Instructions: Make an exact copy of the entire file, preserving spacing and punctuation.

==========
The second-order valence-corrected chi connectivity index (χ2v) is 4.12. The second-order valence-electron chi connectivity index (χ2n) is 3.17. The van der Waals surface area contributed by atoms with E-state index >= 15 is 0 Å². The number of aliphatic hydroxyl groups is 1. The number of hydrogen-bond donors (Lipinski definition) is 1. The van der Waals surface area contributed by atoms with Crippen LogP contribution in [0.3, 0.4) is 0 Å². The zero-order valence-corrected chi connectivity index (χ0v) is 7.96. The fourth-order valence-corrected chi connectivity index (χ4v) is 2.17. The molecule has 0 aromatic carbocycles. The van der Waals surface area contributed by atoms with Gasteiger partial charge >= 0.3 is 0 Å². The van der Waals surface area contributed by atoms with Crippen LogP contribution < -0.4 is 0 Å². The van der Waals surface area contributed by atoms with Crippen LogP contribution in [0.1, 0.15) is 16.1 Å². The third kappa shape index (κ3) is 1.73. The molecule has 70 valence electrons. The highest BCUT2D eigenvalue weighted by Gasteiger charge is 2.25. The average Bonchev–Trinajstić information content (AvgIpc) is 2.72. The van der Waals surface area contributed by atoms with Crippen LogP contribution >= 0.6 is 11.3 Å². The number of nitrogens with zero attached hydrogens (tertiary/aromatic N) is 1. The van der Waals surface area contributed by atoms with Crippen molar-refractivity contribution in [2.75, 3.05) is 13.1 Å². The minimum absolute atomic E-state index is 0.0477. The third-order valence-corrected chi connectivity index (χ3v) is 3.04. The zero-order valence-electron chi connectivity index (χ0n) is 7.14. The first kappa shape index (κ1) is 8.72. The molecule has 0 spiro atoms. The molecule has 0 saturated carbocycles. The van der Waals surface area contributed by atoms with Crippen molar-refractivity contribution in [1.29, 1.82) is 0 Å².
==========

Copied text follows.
The second-order valence-corrected chi connectivity index (χ2v) is 4.12. The second-order valence-electron chi connectivity index (χ2n) is 3.17. The van der Waals surface area contributed by atoms with E-state index >= 15 is 0 Å². The number of aliphatic hydroxyl groups is 1. The number of hydrogen-bond donors (Lipinski definition) is 1. The van der Waals surface area contributed by atoms with Crippen LogP contribution in [0.3, 0.4) is 0 Å². The zero-order valence-corrected chi connectivity index (χ0v) is 7.96. The fourth-order valence-corrected chi connectivity index (χ4v) is 2.17. The molecule has 0 aromatic carbocycles. The van der Waals surface area contributed by atoms with Gasteiger partial charge >= 0.3 is 0 Å². The van der Waals surface area contributed by atoms with Crippen LogP contribution < -0.4 is 0 Å². The van der Waals surface area contributed by atoms with Crippen LogP contribution in [0.1, 0.15) is 16.1 Å². The third kappa shape index (κ3) is 1.73. The molecule has 70 valence electrons. The highest BCUT2D eigenvalue weighted by Gasteiger charge is 2.25. The average Bonchev–Trinajstić information content (AvgIpc) is 2.72. The van der Waals surface area contributed by atoms with Crippen LogP contribution >= 0.6 is 11.3 Å². The number of nitrogens with zero attached hydrogens (tertiary/aromatic N) is 1. The van der Waals surface area contributed by atoms with Crippen molar-refractivity contribution in [2.75, 3.05) is 13.1 Å². The minimum absolute atomic E-state index is 0.0477. The third-order valence-corrected chi connectivity index (χ3v) is 3.04. The zero-order valence-electron chi connectivity index (χ0n) is 7.14. The first kappa shape index (κ1) is 8.72. The molecule has 0 spiro atoms. The molecule has 0 saturated carbocycles. The van der Waals surface area contributed by atoms with Crippen molar-refractivity contribution in [1.29, 1.82) is 0 Å².